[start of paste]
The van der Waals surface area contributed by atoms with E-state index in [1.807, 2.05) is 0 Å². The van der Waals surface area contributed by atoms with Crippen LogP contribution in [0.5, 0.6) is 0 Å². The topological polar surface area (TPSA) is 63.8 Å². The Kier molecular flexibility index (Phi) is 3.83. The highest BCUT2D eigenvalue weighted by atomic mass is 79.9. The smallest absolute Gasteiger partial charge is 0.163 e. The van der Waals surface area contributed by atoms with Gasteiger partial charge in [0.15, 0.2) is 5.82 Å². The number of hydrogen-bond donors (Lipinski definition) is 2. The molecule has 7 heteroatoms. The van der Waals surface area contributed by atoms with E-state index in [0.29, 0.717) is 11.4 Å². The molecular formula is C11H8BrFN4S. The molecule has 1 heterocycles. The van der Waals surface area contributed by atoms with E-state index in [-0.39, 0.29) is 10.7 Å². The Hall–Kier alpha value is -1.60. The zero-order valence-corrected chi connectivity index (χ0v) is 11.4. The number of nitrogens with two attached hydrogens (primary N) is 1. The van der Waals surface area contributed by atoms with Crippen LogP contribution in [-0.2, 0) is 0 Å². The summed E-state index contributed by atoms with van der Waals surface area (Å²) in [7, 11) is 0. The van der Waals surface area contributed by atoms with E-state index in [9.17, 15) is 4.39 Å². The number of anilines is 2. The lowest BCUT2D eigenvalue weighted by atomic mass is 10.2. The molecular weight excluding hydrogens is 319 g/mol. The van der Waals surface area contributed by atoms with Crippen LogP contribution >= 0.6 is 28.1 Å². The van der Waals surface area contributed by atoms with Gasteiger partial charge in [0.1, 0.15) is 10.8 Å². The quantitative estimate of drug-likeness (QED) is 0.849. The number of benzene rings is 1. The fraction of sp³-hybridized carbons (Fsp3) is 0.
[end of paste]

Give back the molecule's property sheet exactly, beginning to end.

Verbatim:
The van der Waals surface area contributed by atoms with E-state index in [1.807, 2.05) is 0 Å². The van der Waals surface area contributed by atoms with Crippen LogP contribution in [0.5, 0.6) is 0 Å². The topological polar surface area (TPSA) is 63.8 Å². The Kier molecular flexibility index (Phi) is 3.83. The highest BCUT2D eigenvalue weighted by atomic mass is 79.9. The smallest absolute Gasteiger partial charge is 0.163 e. The van der Waals surface area contributed by atoms with Gasteiger partial charge in [0.15, 0.2) is 5.82 Å². The number of hydrogen-bond donors (Lipinski definition) is 2. The molecule has 7 heteroatoms. The van der Waals surface area contributed by atoms with E-state index in [0.29, 0.717) is 11.4 Å². The molecular formula is C11H8BrFN4S. The molecule has 1 heterocycles. The van der Waals surface area contributed by atoms with E-state index in [-0.39, 0.29) is 10.7 Å². The Hall–Kier alpha value is -1.60. The zero-order valence-corrected chi connectivity index (χ0v) is 11.4. The number of nitrogens with two attached hydrogens (primary N) is 1. The van der Waals surface area contributed by atoms with Crippen LogP contribution in [-0.2, 0) is 0 Å². The summed E-state index contributed by atoms with van der Waals surface area (Å²) in [7, 11) is 0. The van der Waals surface area contributed by atoms with E-state index in [9.17, 15) is 4.39 Å². The number of anilines is 2. The lowest BCUT2D eigenvalue weighted by atomic mass is 10.2. The molecular weight excluding hydrogens is 319 g/mol. The van der Waals surface area contributed by atoms with Crippen LogP contribution >= 0.6 is 28.1 Å². The van der Waals surface area contributed by atoms with Gasteiger partial charge in [0.1, 0.15) is 10.8 Å². The quantitative estimate of drug-likeness (QED) is 0.849. The number of benzene rings is 1. The fraction of sp³-hybridized carbons (Fsp3) is 0.